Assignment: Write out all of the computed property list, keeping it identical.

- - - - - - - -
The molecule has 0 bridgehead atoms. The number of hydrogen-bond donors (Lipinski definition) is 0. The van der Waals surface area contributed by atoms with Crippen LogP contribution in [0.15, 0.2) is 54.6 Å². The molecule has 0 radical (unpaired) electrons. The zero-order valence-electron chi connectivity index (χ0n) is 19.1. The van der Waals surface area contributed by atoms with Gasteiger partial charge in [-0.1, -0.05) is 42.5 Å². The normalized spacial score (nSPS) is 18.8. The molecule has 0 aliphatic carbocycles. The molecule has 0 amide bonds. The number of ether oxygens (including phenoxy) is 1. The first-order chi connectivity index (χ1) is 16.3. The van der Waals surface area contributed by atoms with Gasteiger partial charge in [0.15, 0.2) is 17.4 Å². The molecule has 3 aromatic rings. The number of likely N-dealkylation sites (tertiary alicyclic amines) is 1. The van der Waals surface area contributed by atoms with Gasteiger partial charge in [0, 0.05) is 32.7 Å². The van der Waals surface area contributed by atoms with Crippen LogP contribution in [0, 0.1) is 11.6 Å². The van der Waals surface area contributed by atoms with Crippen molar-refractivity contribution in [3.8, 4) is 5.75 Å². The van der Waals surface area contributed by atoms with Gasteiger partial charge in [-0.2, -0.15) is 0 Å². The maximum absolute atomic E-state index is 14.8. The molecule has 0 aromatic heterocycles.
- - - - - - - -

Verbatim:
The molecule has 0 bridgehead atoms. The number of hydrogen-bond donors (Lipinski definition) is 0. The van der Waals surface area contributed by atoms with Crippen LogP contribution in [0.15, 0.2) is 54.6 Å². The molecule has 0 radical (unpaired) electrons. The zero-order valence-electron chi connectivity index (χ0n) is 19.1. The van der Waals surface area contributed by atoms with Gasteiger partial charge in [-0.1, -0.05) is 42.5 Å². The normalized spacial score (nSPS) is 18.8. The molecule has 0 aliphatic carbocycles. The molecule has 0 amide bonds. The number of ether oxygens (including phenoxy) is 1. The first-order chi connectivity index (χ1) is 16.3. The van der Waals surface area contributed by atoms with Gasteiger partial charge in [0.15, 0.2) is 17.4 Å². The molecule has 3 aromatic rings. The number of likely N-dealkylation sites (tertiary alicyclic amines) is 1. The van der Waals surface area contributed by atoms with Gasteiger partial charge in [0, 0.05) is 32.7 Å². The van der Waals surface area contributed by atoms with Crippen LogP contribution in [0, 0.1) is 11.6 Å². The van der Waals surface area contributed by atoms with Crippen molar-refractivity contribution in [3.8, 4) is 5.75 Å². The van der Waals surface area contributed by atoms with Gasteiger partial charge in [-0.2, -0.15) is 0 Å². The maximum absolute atomic E-state index is 14.8. The molecule has 0 aromatic heterocycles.